Ascertaining Uncertainty, Part One

Okay, I’ll grant you that 2 + 2 = 4, but I’m not so sanguine about 2.016 + 1.975 = 3.992.

If we measured the diameter of a pinhead with a yardstick, we will likely get a different number than if we used a micrometer.  We measurement wizards know that it is not only the number that matters, but also, how it was obtained.  By knowing that, we can determine the quality of the measurement.

We express this as the “uncertainty” of a measurement.  This is sometimes referred to as the “error,” but that term implies that there is a mistake. Nearly every measurement we make has an uncertainty.

The first thing we need to do is define the measurement conditions.  For this example, we’ll consider that we are going to measure a voltage.  The expected “nominal” is 3.0 Volts DC.  The nominal is important, because the uncertainty, as we will see, depends on the measurement magnitude.

For the purpose of this treatise, we’ll say we’re going to use a Keithley Model 2000, a high-quality, mid-range, system-capable multimeter.  For the sake of simplicity, we are only going to consider the uncertainty of the instrument, so our result will be based solely on the accuracy of the device.

The specs tell us that the 3.0V measurement will fall into the 10V range of the device.  The resolution of the range is 10µV. The 1 year accuracy spec at that point is ±45 ppm (parts per million) of reading plus 6ppm of range. After a few clicks on Mr. Gates’ calculator application:

(3.0V x .000045 = 0.000135 = 135µV) +     (10V x 0.000006 = .00006 = 60µV) =195uV

So, our total uncertainty is ±195µV.  If our multimeter is reading 03.00000V we know that the “actual” Voltage falls somewhere between 3.000195 and 2.999805 VDC.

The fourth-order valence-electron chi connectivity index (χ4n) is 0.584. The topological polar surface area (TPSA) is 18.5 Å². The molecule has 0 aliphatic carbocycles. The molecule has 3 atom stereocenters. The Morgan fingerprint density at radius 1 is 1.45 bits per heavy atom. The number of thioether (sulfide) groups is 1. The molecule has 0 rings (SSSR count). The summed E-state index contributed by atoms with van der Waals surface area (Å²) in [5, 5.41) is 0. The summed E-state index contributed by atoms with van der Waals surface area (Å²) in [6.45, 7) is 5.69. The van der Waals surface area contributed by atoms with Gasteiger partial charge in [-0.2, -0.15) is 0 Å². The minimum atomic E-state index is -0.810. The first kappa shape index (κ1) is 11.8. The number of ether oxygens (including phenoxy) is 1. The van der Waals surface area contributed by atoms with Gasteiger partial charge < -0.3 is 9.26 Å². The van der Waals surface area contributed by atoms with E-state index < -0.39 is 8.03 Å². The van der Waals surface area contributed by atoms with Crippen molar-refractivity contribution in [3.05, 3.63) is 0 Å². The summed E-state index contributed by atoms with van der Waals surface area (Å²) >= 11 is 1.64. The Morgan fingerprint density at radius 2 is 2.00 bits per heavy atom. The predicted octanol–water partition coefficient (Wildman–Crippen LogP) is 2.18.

The total uncertainty is much larger than the instrument resolution.  This is often the case.  Isn’t it good to know what the uncertainty is?

In the next installment, we’ll look at how to deal with uncertainties based on multiple measured parameters.  In the future, we’ll discuss how to measure the uncertainty of a measurement system.

When we read or hear the phrase above, we think of basketball, or here in Minnesota, hockey as well. But there are more tournaments than just those sports.  This past winter, our local high school started a team to compete in the First Robotics Competition see the First Robotics website.  They got a grant from NASA to fund the purchase of an extensive kit containing the major parts needed to construct a robot.  The kit only provides drive parts and a fairly adaptable control system.  All the mechanical parts needed to accomplish this year’s challenge, must be fabricated.  This is very challenging stuff for high school students.

A major facet of the First program is to bring the students into contact with engineers and technical people working in industry.  In my network, several engineers are very active in the First program.  I’ve always wanted to get involved; but…?

What pushed me over the edge, was an article in the local newspaper that our high school was starting a team and they were looking for volunteer help.  So, I called.  My first contact was with the faculty advisors to the team.  To say they were appreciative is a massive understatement.  A few of the fathers were helping.  Another volunteer is a machinist, who owns a complete machine shop.  Even I must admit he turned out to be the most valuable helper.   The two faculty advisors teach music and biology, respectively.  So when an electrical engineer, who also develops software, offered help they were happy to accept.

It’s been more than a few years since I attended high school.  My wife and I never had children.  I’ve gotten very used to doing things in my usual methodical, analytical, way.  To start spending two to three evenings a week with up to twenty students in an atmosphere of semi-controlled mayhem was quite shock at first!  I learned quickly that you can’t manage the kids.  One must just accept the “ready-fire-aim” methodology that comes with teenagers.  The trick is to be there when they get stuck. Then, with a suggestion, you can help them learn something.